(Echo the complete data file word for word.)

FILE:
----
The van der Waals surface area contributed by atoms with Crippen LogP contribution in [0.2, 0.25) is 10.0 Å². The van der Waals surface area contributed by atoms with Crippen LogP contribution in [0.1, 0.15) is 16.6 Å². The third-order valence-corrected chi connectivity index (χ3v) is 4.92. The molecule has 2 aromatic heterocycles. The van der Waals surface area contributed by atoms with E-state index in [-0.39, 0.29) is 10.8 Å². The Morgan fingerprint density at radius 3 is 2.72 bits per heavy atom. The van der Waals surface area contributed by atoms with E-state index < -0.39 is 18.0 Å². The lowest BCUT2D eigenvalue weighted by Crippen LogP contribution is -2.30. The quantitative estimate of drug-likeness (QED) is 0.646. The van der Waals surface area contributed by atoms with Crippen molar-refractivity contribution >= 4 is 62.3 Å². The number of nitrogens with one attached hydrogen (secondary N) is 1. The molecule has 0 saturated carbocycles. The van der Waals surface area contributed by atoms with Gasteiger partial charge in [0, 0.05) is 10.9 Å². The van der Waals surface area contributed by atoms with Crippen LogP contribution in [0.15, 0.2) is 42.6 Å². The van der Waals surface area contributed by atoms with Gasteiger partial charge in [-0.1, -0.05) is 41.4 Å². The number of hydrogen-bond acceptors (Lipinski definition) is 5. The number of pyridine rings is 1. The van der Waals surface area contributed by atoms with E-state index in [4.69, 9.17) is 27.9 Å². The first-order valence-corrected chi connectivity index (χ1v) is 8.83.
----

The van der Waals surface area contributed by atoms with Crippen LogP contribution in [0.2, 0.25) is 10.0 Å². The van der Waals surface area contributed by atoms with Crippen LogP contribution in [0.1, 0.15) is 16.6 Å². The third-order valence-corrected chi connectivity index (χ3v) is 4.92. The molecule has 2 aromatic heterocycles. The van der Waals surface area contributed by atoms with E-state index in [-0.39, 0.29) is 10.8 Å². The Morgan fingerprint density at radius 3 is 2.72 bits per heavy atom. The van der Waals surface area contributed by atoms with E-state index < -0.39 is 18.0 Å². The lowest BCUT2D eigenvalue weighted by Crippen LogP contribution is -2.30. The quantitative estimate of drug-likeness (QED) is 0.646. The van der Waals surface area contributed by atoms with Crippen molar-refractivity contribution >= 4 is 62.3 Å². The number of nitrogens with one attached hydrogen (secondary N) is 1. The molecule has 0 saturated carbocycles. The van der Waals surface area contributed by atoms with Gasteiger partial charge in [0, 0.05) is 10.9 Å². The van der Waals surface area contributed by atoms with Crippen LogP contribution in [0.15, 0.2) is 42.6 Å². The van der Waals surface area contributed by atoms with Gasteiger partial charge in [-0.1, -0.05) is 41.4 Å². The number of hydrogen-bond acceptors (Lipinski definition) is 5. The number of pyridine rings is 1. The van der Waals surface area contributed by atoms with E-state index in [4.69, 9.17) is 27.9 Å². The first-order valence-corrected chi connectivity index (χ1v) is 8.83.